The Papers of Robert A. Taft - Vol. 3

The Papers of Robert A. Taft - Vol. 3

The Papers of Robert A. Taft - Vol. 3

The Papers of Robert A. Taft - Vol. 3


The third of a four-volume edition of the papers of Robert A. Taft This third volume in the series documents Robert A. Taft's experiences through World War II and his early postwar years. After winning a tough reelection battle as senator from Ohio in 1944, Taft moved steadily upward in the leadership ranks of his party and assumed a preeminent position among the bipartisan group of conservatives that increasingly dominated Congress. Taft was most widely known for his leadership of the postwar effort to revise federal labor law. In 1947 he cosponsored the Taft-Hartley Act, the single most important piece of labor legislation passed in the aftermath of World War II. These amendments to the 1935 National Labor Relations Act defined "unfair" union practices, banned closed shops, and authorized court injunctions that would delay strikes that harmed national security by imposing an eighty-day cooling-off period. In the immediate postwar years Taft recognized the need for federal aid to education, social welfare legislation that assisted the poor, and federal support for public housing. The senator campaigned vigorously for education-assistance legislation (which failed to pass the House of Representatives) and cosponsored the Taft-Wagner-Ellender Housing Act to subsidize residential construction. This volume continues the contribution that The Papers of Robert A. Taft provides to the study of United States political and diplomatic history, Ohio history, and conservative political theory.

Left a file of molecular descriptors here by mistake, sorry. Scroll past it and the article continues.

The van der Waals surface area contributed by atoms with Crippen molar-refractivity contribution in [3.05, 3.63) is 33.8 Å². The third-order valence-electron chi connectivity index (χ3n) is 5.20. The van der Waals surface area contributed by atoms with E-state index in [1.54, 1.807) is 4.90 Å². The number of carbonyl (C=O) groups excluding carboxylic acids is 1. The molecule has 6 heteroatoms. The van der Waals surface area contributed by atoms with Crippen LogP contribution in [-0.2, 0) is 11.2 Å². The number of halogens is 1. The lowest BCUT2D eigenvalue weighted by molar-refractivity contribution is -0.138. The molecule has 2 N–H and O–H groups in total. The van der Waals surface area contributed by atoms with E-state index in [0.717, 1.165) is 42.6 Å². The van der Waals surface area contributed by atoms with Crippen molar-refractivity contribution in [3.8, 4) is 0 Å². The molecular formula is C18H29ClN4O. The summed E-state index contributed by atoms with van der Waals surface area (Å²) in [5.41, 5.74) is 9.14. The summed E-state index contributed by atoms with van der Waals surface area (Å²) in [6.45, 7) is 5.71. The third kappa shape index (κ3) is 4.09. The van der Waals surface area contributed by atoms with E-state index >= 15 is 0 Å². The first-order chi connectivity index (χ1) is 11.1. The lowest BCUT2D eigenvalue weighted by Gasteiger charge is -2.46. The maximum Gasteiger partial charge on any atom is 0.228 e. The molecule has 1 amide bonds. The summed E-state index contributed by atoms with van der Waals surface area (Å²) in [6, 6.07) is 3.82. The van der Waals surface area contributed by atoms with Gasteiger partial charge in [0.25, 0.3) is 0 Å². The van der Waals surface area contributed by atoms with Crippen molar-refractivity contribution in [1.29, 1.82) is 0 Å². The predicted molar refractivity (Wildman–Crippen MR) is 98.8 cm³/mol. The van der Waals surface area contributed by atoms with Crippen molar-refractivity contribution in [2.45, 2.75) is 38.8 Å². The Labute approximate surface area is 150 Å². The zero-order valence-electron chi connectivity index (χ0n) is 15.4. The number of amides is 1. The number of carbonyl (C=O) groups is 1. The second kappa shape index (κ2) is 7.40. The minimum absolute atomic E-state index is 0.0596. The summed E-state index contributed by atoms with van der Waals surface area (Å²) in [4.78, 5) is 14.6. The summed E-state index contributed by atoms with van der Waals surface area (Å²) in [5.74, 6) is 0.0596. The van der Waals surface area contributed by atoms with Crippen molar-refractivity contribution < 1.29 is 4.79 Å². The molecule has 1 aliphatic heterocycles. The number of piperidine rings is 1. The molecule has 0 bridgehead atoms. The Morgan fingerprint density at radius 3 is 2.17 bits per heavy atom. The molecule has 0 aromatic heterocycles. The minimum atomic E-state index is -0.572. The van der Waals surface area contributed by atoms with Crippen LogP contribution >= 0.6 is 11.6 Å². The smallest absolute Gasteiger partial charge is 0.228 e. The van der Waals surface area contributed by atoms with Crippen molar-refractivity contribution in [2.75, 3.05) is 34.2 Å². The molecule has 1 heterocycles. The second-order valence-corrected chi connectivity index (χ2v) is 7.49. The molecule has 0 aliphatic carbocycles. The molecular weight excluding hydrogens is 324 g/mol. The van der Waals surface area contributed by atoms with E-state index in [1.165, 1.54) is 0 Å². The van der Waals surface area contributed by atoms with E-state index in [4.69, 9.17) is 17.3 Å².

This is the third of four volumes of a selected edition of the papers of Robert A. Taft (1889-1953). It documents the World War II and postwar years (1945-48) of a man whose life and public career began in the state of Ohio.

Robert Alphonso Taft was born in Cincinnati, Ohio, on September 8, 1889. He was the son of Judge William Howard Taft and Helen Herron Taft, daughter of Cincinnati lawyer and politician John W Herron, Sr. Robert finished his primary education in Cincinnati and the Philippine Islands, where his father served as civil governor from 1900 to 1903. He then prepared for college at The Taft School, a private school founded and operated by his uncle, Horace D. Taft, in Watertown, Connecticut. After preparatory school in 1906, Robert studied at Yale (Class of 1910) and at Harvard Law School (Class of 1913). The competitive, industrious, introverted young man led his class at both college and law school, editing the Harvard Law Review his third year.

Turning down an invitation to clerk for Justice Oliver Wendell Holmes, Taft returned to Cincinnati in the autumn of 1913 to begin his legal career at the firm of Maxwell and Ramsey. Taft spent more than three years at the firm, with little contact with senior partner, Lawrence Maxwell, with little challenge in his work, and, not surprisingly, with very little salary.

The major event shaping this early phase of Taft's career was his marriage to Martha Wheaton Bowers, daughter of Taft administration solicitor general Lloyd Bowers, in Washington, D.C., on October 17, 1914. Energetic, intelligent, and outgoing, Martha was a wife whose positive effect on Taft's career underscores the importance of the wives of politicians in the early twentieth century.

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